Turkey says it will continue to target U.S.-allied Kurdish fighters on the Syrian frontier near its border, despite mounting international pressure on the Ankara government to stop the artillery bombardments.
Turkish Prime Minister Ahmet Davutoğlu, in telephone talks Sunday, told German Chancellor Angela Merkel that Turkish forces will "not permit" the Kurdish People's Protection Units fighters (YPG), of the Democratic Union Party (PYD) "to carry out aggressive acts."
Both France and the United States have called for an "immediate halt" to the Turkish bombardments.
FILE - Kurdish People's Protection Units (YPG) fighters take up positions inside a damaged building in al-Vilat al-Homor neighborhood in Hasaka city, Syria.
YPG fighters, backed by the West and Gulf countries, have been battling for more than a week against a ferocious Russian-backed offensive by Syrian President Bashar al-Assad’s forces.
However, the Ankara government sees the YPG as linked to an offshoot of Turkey's outlawed Kurdistan Workers' Party, the PKK, and considers both groups terrorist organizations.
Davutoğlu earlier confirmed artillery strikes overnight Saturday and demanded the withdrawal of YPG fighters from the Syrian border town of Azaz. Ankara also demanded the Kurds vacate a nearby airbase seized last week from Syrian rebel forces.
Rebel commanders say YPG fighters are now in parts of Azaz, just six kilometers from the border with Turkey.
The Turkish shelling continued Sunday, with new fighting reported around the strategically important town of Tell Rifaat between Syrian rebels, Syrian government forces and Kurdish fighters. Amidst the shelling, the YPG claimed to have captured the village of Ayn Daqnah, east of Menagh and south of Azaz.
According to Turkish military officials, the shelling of YPG positions came in retaliation for Kurdish gunfire, and was focused just southwest of Azaz. Rami Abdel Rahman, of the Syrian Observatory for Human Rights, a monitoring group, said Turkish shelling struck wider afield, targeting YPG positions near Menagh, the airbase the Kurds took from Syrian rebels.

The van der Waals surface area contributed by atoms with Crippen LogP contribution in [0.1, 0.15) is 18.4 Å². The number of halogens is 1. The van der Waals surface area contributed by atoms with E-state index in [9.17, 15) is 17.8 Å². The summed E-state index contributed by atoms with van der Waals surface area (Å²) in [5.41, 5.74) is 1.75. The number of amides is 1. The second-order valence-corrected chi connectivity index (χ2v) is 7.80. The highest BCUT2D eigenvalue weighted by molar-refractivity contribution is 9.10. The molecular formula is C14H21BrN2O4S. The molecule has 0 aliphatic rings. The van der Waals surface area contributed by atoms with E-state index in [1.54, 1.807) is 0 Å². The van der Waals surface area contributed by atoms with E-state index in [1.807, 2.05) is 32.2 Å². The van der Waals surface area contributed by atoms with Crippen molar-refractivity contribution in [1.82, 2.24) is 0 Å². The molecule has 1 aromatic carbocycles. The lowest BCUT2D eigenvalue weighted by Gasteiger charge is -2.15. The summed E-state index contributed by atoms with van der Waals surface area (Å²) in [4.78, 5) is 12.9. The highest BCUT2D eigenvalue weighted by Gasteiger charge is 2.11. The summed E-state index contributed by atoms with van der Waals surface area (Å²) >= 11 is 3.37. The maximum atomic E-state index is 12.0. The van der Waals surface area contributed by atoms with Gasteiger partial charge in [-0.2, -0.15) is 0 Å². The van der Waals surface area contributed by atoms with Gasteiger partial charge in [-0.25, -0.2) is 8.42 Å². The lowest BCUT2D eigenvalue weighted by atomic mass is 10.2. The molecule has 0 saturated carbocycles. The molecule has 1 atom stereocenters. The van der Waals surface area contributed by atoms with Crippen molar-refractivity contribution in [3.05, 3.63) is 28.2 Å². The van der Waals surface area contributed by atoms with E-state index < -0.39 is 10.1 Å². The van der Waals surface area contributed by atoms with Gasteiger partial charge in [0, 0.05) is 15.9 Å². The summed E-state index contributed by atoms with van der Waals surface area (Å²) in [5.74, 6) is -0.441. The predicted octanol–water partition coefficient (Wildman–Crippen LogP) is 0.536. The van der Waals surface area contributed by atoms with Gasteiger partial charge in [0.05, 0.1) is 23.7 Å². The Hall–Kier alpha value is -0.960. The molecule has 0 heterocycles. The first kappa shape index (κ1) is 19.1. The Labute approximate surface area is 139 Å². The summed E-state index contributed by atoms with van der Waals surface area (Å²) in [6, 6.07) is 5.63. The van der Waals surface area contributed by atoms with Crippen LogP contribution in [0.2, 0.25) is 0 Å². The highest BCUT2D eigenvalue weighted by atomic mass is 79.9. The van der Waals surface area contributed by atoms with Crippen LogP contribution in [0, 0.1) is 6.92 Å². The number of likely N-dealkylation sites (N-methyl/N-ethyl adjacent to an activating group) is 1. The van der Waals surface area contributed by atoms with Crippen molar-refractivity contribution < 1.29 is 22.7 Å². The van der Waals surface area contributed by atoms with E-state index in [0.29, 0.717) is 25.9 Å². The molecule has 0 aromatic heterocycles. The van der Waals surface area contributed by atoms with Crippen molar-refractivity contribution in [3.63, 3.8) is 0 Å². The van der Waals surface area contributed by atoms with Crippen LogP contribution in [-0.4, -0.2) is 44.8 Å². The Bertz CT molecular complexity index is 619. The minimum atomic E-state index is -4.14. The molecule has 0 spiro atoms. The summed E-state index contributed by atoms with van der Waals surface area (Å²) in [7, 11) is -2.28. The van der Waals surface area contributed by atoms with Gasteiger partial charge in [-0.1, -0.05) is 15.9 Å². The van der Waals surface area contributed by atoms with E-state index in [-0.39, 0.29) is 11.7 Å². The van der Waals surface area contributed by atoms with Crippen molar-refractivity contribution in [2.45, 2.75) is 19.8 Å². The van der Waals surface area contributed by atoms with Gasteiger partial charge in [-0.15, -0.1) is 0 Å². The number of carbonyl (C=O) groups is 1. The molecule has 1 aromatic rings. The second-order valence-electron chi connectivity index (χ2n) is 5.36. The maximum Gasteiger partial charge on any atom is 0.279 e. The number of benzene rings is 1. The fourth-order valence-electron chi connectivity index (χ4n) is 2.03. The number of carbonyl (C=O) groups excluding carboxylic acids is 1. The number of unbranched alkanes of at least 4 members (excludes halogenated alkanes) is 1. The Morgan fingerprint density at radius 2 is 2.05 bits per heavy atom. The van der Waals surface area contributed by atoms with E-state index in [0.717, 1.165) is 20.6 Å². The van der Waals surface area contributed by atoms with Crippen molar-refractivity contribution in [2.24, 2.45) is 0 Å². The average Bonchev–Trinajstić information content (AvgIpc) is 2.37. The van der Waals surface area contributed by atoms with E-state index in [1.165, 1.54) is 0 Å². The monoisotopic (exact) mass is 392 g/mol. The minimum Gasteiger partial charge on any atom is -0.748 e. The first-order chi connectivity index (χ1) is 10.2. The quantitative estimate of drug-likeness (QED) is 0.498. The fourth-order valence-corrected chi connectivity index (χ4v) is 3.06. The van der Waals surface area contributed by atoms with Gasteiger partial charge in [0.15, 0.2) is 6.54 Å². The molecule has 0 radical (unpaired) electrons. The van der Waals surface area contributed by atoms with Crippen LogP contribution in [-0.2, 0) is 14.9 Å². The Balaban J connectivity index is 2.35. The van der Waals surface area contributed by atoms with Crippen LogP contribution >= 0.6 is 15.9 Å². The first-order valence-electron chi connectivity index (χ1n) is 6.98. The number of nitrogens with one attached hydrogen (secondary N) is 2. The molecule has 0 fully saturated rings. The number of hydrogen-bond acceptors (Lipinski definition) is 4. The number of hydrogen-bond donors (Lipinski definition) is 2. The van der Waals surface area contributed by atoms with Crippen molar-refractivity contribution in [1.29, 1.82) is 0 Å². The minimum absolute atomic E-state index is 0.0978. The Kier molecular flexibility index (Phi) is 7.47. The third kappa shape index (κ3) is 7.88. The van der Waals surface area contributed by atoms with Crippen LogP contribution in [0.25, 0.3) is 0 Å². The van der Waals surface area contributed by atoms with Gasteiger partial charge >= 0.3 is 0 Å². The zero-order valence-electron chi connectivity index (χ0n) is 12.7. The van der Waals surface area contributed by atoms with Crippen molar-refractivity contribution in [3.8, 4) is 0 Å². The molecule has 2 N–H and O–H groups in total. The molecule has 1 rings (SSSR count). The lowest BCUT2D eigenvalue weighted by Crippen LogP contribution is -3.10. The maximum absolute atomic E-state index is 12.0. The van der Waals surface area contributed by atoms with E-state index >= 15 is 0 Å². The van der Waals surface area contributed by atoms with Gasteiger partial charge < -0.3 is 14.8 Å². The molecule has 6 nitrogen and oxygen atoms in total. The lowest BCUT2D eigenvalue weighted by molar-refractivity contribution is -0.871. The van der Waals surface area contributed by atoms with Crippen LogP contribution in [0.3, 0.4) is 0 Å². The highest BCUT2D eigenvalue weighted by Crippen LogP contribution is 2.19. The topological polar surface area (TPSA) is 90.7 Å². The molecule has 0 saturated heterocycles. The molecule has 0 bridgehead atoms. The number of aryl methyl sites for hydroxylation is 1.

Later Sunday, Saudi Arabia confirmed it had sent aircraft to the NATO air base at Incirlik in Adana, near the Syrian border in southern Turkey, to step up operations against the Islamic State group in Syria.
Turkish Foreign Minister Mevlut Çavuşoğlu had said Saturday that no decision had yet been made on a ground force against IS, which analysts say could dangerously widen the multi-factioned conflict and raise the specter of a Turkish clash with the Russians.
Smoke billows from a fire at the southeastern town of Nusaybin, Turkey, near the border with Syria, where Turkish security forces are battling militants linked to the outlawed Kurdistan Workers, Party or PKK, Sunday, Feb. 14, 2016.
Meantime, the Syrian regime has condemned Turkey's shelling of PYD-held areas inside Syrian territory, describing it as an attempt to raise the morale of "terrorist" groups.
According to Turkish officials, Davutoğlu spoke this weekend with U.S. Vice President Joe Biden concerning Turkish anger about YPG military encroachments in northern Syria, adding that Biden had said he would pass the Turkish Prime Minister’s remarks on to the “relevant parties.”
U.S. officials say there is little to be done to counter militarily the Russian-backed Assad offensive and they argue the vicious five-year-long Syrian civil war that has left upwards of 250,000 dead won’t be resolved by the clash of arms but through a negotiated political settlement.
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Jamie Dettmer from Gaziantep, Turkey, and Lou Lorscheider from Washington contributed to this report